Compiled by Anyi Cheng
The Oracle: How did your meme account begin?
Tim Chau: I didn’t just start with my account 3.14 (pi). I first created a meme account for the doge meme. I would spam other meme accounts with comments that imitated the doge language. After I reached 50,000 followers on that account, the doge meme started to die out, so I set out to create different meme accounts. Now, I just own pi.
TO: What has been the best part of running a meme account?
TC: Running a meme account allowed me to discover what I’m interested in. Since creating a meme account, I opened my own store and ran marketing campaigns with companies. These activities led me to discover me a [college] major I love—business. A great part of having this giant meme page is the revenue that comes with it. I can pay for my tuition for college. Along with my beloved cash, finding the memes that cater to the teenage demographic is just really entertaining. I also wrote fanfiction about Pepe the Frog. At its peak, the fanfiction account had over 30,000 followers on Instagram and thousands of active readers. Sadly, the account and my beautiful work of art was destroyed when a hacker came along.
TO: How have you used your account to inspire change?
TC: I raise awareness for certain causes that I care about like the refugee situations, mental health stigmas, social rights and the malicious things that politicians have done through posting memes, article headlines or videos. Personally, I have donated some of the profits that I earned through my online business to help the Syrian refugee crisis. I
also created a video about the experience of a sex-trafficking survivor and nonprofit founder and used my platform to spread awareness [about these issues].
TO: What are your future plans for your meme account?
TC: I plan on running my meme account in the future and collaborating with different brands. Hopefully, big companies like Nike and Adidas will come to recognize the amazing potential that comes with using memes and meme accounts to promote their products.
TO: What are the biggest problems you’ve faced since you gained popularity?
TC: I’ve been hacked a couple of times. In December 2014, this guy hacked [information about] my financ[es], home, school, family restaurant addresses, personal information like my mom’s Social Security number and more. He also had my password on Instagram and kept going in the account, and my Facebook was linked to the account. After two weeks of struggling, I nally got him out of my account. However, the next year [on] the weekend before finals week, he came back and hacked me again. This time, he hacked my ve emails, Paypal and Instagram account. He also was able to lock my iPhone and Macbook through entering my iCloud ID and password. In April, I got my account back. This entire hacking thing is a mess!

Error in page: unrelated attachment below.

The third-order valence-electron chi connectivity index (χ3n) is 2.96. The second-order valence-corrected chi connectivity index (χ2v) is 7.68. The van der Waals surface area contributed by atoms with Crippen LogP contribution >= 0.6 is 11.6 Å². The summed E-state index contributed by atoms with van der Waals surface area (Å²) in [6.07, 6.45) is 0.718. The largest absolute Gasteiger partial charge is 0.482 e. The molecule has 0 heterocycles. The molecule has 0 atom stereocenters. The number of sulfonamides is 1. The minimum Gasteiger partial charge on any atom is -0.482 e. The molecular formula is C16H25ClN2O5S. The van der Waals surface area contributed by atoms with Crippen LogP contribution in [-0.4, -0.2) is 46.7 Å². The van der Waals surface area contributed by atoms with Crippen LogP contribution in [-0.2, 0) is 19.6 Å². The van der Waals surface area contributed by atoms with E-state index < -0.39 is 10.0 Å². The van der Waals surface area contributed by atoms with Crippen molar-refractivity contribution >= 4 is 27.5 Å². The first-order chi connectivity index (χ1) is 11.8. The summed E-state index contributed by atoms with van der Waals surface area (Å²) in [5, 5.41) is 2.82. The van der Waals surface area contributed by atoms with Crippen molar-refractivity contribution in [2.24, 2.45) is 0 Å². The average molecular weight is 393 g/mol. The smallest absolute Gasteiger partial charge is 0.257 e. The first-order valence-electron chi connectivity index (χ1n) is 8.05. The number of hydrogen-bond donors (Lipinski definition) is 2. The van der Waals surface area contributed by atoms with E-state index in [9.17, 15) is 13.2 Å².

TO: What was the worst part about running an Instagram meme page?
TC: The worst part about running a meme page is seeing all the hate and animosity that are spread throughout the comments. There is a lot of hate speech and xenophobia that come with my political memes that bash on our current president. It’s sad to me that many of my followers are simply racist, sexist, homophobic; any type of discrimination—you name it, I got it. But I don’t really care that much because since they follow me, I can profit off of them.
TO: What do you see in the future of marketing and entrepreneurship when it comes to social media?
TC: Already, social media is filled with marketing. Although not all of us see it, a large majority of posts contain some sort of sponsored product. An Instagram meme may contain a person wearing Nike or Puma apparel. A tweet by a popular account may be a movie trailer. Every little thing alters society’s tastes and preferences. With the movement away from traditional TV to social media, companies are starting to invest more in social media marketing.